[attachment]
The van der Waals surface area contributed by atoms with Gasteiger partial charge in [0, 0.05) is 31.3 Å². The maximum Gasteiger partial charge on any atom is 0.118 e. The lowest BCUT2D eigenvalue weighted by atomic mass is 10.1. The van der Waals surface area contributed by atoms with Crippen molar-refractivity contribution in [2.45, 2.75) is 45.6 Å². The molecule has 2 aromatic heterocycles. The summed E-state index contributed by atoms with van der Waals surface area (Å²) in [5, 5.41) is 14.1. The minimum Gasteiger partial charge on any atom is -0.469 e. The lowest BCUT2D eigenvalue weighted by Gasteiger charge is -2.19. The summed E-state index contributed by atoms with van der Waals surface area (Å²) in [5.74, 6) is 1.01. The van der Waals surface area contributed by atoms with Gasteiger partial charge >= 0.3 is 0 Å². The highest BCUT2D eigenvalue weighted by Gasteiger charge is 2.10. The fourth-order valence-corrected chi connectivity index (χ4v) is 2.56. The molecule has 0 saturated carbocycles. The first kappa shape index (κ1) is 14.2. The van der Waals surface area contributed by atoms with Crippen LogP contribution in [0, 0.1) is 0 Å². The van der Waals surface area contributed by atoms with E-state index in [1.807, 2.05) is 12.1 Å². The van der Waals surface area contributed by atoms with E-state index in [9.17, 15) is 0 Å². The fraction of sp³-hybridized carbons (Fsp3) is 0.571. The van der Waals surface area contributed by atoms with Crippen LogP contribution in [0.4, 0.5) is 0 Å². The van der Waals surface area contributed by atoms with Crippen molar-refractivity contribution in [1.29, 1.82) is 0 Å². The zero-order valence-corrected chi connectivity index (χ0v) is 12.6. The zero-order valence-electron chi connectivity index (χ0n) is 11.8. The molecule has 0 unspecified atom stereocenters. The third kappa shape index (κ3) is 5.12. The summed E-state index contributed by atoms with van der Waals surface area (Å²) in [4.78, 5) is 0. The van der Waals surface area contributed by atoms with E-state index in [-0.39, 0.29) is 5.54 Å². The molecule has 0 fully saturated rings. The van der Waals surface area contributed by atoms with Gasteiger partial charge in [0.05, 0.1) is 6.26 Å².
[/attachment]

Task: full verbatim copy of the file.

The van der Waals surface area contributed by atoms with Gasteiger partial charge in [0, 0.05) is 31.3 Å². The maximum Gasteiger partial charge on any atom is 0.118 e. The lowest BCUT2D eigenvalue weighted by atomic mass is 10.1. The van der Waals surface area contributed by atoms with Crippen molar-refractivity contribution in [2.45, 2.75) is 45.6 Å². The molecule has 2 aromatic heterocycles. The summed E-state index contributed by atoms with van der Waals surface area (Å²) in [5, 5.41) is 14.1. The minimum Gasteiger partial charge on any atom is -0.469 e. The lowest BCUT2D eigenvalue weighted by Gasteiger charge is -2.19. The summed E-state index contributed by atoms with van der Waals surface area (Å²) in [5.74, 6) is 1.01. The van der Waals surface area contributed by atoms with Gasteiger partial charge >= 0.3 is 0 Å². The highest BCUT2D eigenvalue weighted by Gasteiger charge is 2.10. The fourth-order valence-corrected chi connectivity index (χ4v) is 2.56. The molecule has 0 saturated carbocycles. The first kappa shape index (κ1) is 14.2. The van der Waals surface area contributed by atoms with Crippen LogP contribution in [0, 0.1) is 0 Å². The van der Waals surface area contributed by atoms with E-state index in [1.807, 2.05) is 12.1 Å². The van der Waals surface area contributed by atoms with E-state index in [9.17, 15) is 0 Å². The fraction of sp³-hybridized carbons (Fsp3) is 0.571. The van der Waals surface area contributed by atoms with Crippen LogP contribution in [0.4, 0.5) is 0 Å². The van der Waals surface area contributed by atoms with Crippen molar-refractivity contribution in [1.29, 1.82) is 0 Å². The zero-order valence-corrected chi connectivity index (χ0v) is 12.6. The zero-order valence-electron chi connectivity index (χ0n) is 11.8. The molecule has 0 unspecified atom stereocenters. The third kappa shape index (κ3) is 5.12. The summed E-state index contributed by atoms with van der Waals surface area (Å²) in [4.78, 5) is 0. The van der Waals surface area contributed by atoms with E-state index in [-0.39, 0.29) is 5.54 Å². The molecule has 0 fully saturated rings. The van der Waals surface area contributed by atoms with Gasteiger partial charge in [0.05, 0.1) is 6.26 Å².